Difference between Cost and Expense – (simple with examples)

We explain the difference between cost and expense, their intervention in production, administration and examples of how to differentiate them.

difference between cost and expense
Costs are necessary in production, while expenses are involved in other areas.

What is the difference between cost and expense?

In everyday speech, the notions of cost and expense are used interchangeably, since both represent an outlay of money in exchange for a good or service purchased (that is, pay). However, in administrative and accounting language, these two words have different meanings, as we will see below.

To begin with, these two words have different origins: “cost” comes from the verb “costar”, which derives from the Latin I will consist, translatable as “correspond” or “square”; while “expense” comes from the verb “spend”, which was derived for phonetic reasons from the verb “devastar”, from the Latin vastus. Its link to the idea of ​​paying or disbursing money is obviously the fruit of figurative thinking.

In accounting and administrative matters, it is important to differentiate cost from expense, especially when calculating the price of the final products of a company. Both costs and expenses have their own accounting record, since costs are related to the production process, while expenses are related to administrative functions, financing and sales.

That is to say: costs are those payments necessary for the operation of the productive circuit, that is, to be able to produce goods and services. On the other hand, expenses are those payments or debt acquisitions (increases in liabilities) that carry out the normal operations that accompany production.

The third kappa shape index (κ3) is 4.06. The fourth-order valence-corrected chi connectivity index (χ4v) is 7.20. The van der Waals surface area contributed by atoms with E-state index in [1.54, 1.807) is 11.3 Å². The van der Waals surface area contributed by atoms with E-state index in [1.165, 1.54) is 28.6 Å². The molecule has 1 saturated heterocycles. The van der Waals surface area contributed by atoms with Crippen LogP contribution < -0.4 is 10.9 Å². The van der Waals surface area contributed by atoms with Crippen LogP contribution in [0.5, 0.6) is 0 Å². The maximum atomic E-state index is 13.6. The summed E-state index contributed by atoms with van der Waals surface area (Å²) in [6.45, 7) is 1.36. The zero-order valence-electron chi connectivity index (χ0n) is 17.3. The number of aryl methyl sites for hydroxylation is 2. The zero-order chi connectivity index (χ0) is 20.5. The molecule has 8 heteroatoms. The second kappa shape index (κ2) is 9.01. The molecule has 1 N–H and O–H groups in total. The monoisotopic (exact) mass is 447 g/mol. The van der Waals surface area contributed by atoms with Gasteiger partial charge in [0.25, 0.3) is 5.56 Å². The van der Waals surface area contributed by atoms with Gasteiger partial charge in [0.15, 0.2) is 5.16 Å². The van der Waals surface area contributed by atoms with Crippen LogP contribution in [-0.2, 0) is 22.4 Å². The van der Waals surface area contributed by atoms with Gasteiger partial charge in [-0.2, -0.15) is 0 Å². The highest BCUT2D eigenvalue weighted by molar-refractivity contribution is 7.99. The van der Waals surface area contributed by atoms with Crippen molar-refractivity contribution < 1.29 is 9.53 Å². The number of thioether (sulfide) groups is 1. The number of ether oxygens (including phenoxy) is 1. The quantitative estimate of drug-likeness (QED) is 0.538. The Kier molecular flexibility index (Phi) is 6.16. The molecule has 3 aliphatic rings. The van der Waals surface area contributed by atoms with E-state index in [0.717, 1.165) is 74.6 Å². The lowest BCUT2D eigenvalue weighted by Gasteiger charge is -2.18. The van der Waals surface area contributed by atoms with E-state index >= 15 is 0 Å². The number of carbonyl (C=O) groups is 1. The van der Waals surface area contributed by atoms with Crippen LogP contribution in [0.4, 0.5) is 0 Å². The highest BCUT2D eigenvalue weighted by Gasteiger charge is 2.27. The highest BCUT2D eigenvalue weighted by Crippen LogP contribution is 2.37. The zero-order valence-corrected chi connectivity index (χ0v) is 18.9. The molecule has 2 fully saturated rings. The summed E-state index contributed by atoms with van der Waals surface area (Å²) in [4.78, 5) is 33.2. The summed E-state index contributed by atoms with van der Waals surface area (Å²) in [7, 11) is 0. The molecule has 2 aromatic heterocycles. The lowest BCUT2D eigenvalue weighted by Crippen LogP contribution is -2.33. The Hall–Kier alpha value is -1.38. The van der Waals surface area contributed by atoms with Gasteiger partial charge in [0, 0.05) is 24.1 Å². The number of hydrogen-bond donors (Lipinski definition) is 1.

Therefore, the former are considered in the balance sheet (that is, they are inventories), while the latter are deducted from income in the income statement.

In this way, the difference between costs and expenses can be summarized as:

They are related to production expenses.They relate to non-operating expenses.
They are inventories.They are not inventories.
They are expected to bring future earnings, that is, they recover quickly.They do not bring future profits, but they can affect the margin of success of the product.
Examples of costs are: raw material, direct labor, factory maintenance, industrial security, etc.Examples of expenses are: advertising and propaganda, employee training, office rent, distribution, etc.

Cost and expense example

Let’s imagine a shoe manufacturing and sales company. To make your shoes, you need to buy raw materials (leather, fabric, plastics), use special machines (which require maintenance and electricity) and a specialized labor force. All these factors are considered production costs shoes, as they are essential to obtain the product.

But it is not enough to manufacture them: they have to be distributed, marketed and promoted, and for this the company hires a distributor and an advertising agency. These secondary companies charge, logically, and the payment of their services are considered expenses: distribution expenses, advertising expenses, etc.